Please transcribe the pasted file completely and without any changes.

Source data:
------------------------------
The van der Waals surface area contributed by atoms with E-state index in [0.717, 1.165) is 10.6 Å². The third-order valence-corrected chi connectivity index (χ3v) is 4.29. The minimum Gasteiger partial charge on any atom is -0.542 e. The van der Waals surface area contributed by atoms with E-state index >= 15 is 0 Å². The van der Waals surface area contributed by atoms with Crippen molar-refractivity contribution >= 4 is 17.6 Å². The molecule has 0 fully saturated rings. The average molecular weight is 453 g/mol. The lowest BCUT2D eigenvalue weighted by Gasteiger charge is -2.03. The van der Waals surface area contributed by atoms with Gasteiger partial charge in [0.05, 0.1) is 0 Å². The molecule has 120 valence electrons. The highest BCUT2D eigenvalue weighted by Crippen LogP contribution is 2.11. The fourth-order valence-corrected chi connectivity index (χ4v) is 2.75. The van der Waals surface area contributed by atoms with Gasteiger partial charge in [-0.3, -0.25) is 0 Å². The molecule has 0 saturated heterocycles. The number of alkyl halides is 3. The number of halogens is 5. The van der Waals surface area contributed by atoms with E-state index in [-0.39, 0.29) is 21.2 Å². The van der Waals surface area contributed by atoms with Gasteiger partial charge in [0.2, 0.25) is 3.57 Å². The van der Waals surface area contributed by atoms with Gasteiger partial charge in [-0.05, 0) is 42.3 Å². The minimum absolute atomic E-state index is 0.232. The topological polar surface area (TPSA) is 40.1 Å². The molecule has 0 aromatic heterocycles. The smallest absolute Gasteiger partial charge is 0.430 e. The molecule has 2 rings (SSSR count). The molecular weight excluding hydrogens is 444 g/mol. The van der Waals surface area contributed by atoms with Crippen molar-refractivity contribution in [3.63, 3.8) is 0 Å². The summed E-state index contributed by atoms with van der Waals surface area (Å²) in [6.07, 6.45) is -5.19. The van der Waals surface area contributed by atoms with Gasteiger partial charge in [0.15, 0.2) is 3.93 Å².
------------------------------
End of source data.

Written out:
The van der Waals surface area contributed by atoms with E-state index in [0.717, 1.165) is 10.6 Å². The third-order valence-corrected chi connectivity index (χ3v) is 4.29. The minimum Gasteiger partial charge on any atom is -0.542 e. The van der Waals surface area contributed by atoms with E-state index >= 15 is 0 Å². The van der Waals surface area contributed by atoms with Crippen molar-refractivity contribution >= 4 is 17.6 Å². The molecule has 0 fully saturated rings. The average molecular weight is 453 g/mol. The lowest BCUT2D eigenvalue weighted by Gasteiger charge is -2.03. The van der Waals surface area contributed by atoms with Gasteiger partial charge in [0.05, 0.1) is 0 Å². The molecule has 120 valence electrons. The highest BCUT2D eigenvalue weighted by Crippen LogP contribution is 2.11. The fourth-order valence-corrected chi connectivity index (χ4v) is 2.75. The van der Waals surface area contributed by atoms with Gasteiger partial charge in [-0.3, -0.25) is 0 Å². The molecule has 0 saturated heterocycles. The number of alkyl halides is 3. The number of halogens is 5. The van der Waals surface area contributed by atoms with E-state index in [-0.39, 0.29) is 21.2 Å². The van der Waals surface area contributed by atoms with Gasteiger partial charge in [0.2, 0.25) is 3.57 Å². The van der Waals surface area contributed by atoms with Gasteiger partial charge in [-0.05, 0) is 42.3 Å². The minimum absolute atomic E-state index is 0.232. The topological polar surface area (TPSA) is 40.1 Å². The molecule has 0 aromatic heterocycles. The smallest absolute Gasteiger partial charge is 0.430 e. The molecule has 2 rings (SSSR count). The molecular weight excluding hydrogens is 444 g/mol. The van der Waals surface area contributed by atoms with Crippen molar-refractivity contribution in [3.63, 3.8) is 0 Å². The summed E-state index contributed by atoms with van der Waals surface area (Å²) in [6.07, 6.45) is -5.19. The van der Waals surface area contributed by atoms with Gasteiger partial charge in [0.15, 0.2) is 3.93 Å².